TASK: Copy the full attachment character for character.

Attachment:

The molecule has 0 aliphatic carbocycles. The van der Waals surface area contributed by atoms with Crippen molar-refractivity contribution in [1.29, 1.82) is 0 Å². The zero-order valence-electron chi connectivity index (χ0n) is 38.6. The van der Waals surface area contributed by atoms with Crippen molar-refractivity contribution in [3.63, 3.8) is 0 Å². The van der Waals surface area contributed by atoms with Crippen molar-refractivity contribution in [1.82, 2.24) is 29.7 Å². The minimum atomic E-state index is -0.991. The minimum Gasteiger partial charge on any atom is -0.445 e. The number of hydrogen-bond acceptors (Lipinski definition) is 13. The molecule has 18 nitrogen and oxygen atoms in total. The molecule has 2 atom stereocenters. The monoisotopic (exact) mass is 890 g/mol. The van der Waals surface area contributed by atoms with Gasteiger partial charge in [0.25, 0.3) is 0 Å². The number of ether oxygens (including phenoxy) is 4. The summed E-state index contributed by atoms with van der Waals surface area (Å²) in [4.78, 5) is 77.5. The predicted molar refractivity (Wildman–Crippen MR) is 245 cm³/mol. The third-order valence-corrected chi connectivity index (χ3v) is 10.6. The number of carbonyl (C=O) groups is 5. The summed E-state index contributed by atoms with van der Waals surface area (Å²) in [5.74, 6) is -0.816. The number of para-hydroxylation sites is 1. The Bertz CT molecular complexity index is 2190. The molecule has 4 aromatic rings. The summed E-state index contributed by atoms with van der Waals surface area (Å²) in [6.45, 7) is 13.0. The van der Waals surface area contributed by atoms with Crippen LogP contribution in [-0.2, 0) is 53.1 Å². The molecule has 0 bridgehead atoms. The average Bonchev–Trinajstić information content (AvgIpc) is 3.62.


The molecule has 0 aliphatic carbocycles. The van der Waals surface area contributed by atoms with Crippen molar-refractivity contribution in [1.29, 1.82) is 0 Å². The zero-order valence-electron chi connectivity index (χ0n) is 38.6. The van der Waals surface area contributed by atoms with Crippen molar-refractivity contribution in [3.63, 3.8) is 0 Å². The van der Waals surface area contributed by atoms with Crippen molar-refractivity contribution in [1.82, 2.24) is 29.7 Å². The minimum atomic E-state index is -0.991. The minimum Gasteiger partial charge on any atom is -0.445 e. The number of hydrogen-bond acceptors (Lipinski definition) is 13. The molecule has 18 nitrogen and oxygen atoms in total. The molecule has 2 atom stereocenters. The monoisotopic (exact) mass is 890 g/mol. The van der Waals surface area contributed by atoms with Gasteiger partial charge in [0.25, 0.3) is 0 Å². The number of ether oxygens (including phenoxy) is 4. The summed E-state index contributed by atoms with van der Waals surface area (Å²) in [4.78, 5) is 77.5. The predicted molar refractivity (Wildman–Crippen MR) is 245 cm³/mol. The third-order valence-corrected chi connectivity index (χ3v) is 10.6. The number of carbonyl (C=O) groups is 5. The summed E-state index contributed by atoms with van der Waals surface area (Å²) in [5.74, 6) is -0.816. The number of para-hydroxylation sites is 1. The Bertz CT molecular complexity index is 2190. The molecule has 4 aromatic rings. The summed E-state index contributed by atoms with van der Waals surface area (Å²) in [6.45, 7) is 13.0. The van der Waals surface area contributed by atoms with Crippen LogP contribution in [-0.2, 0) is 53.1 Å². The molecule has 0 bridgehead atoms. The average Bonchev–Trinajstić information content (AvgIpc) is 3.62.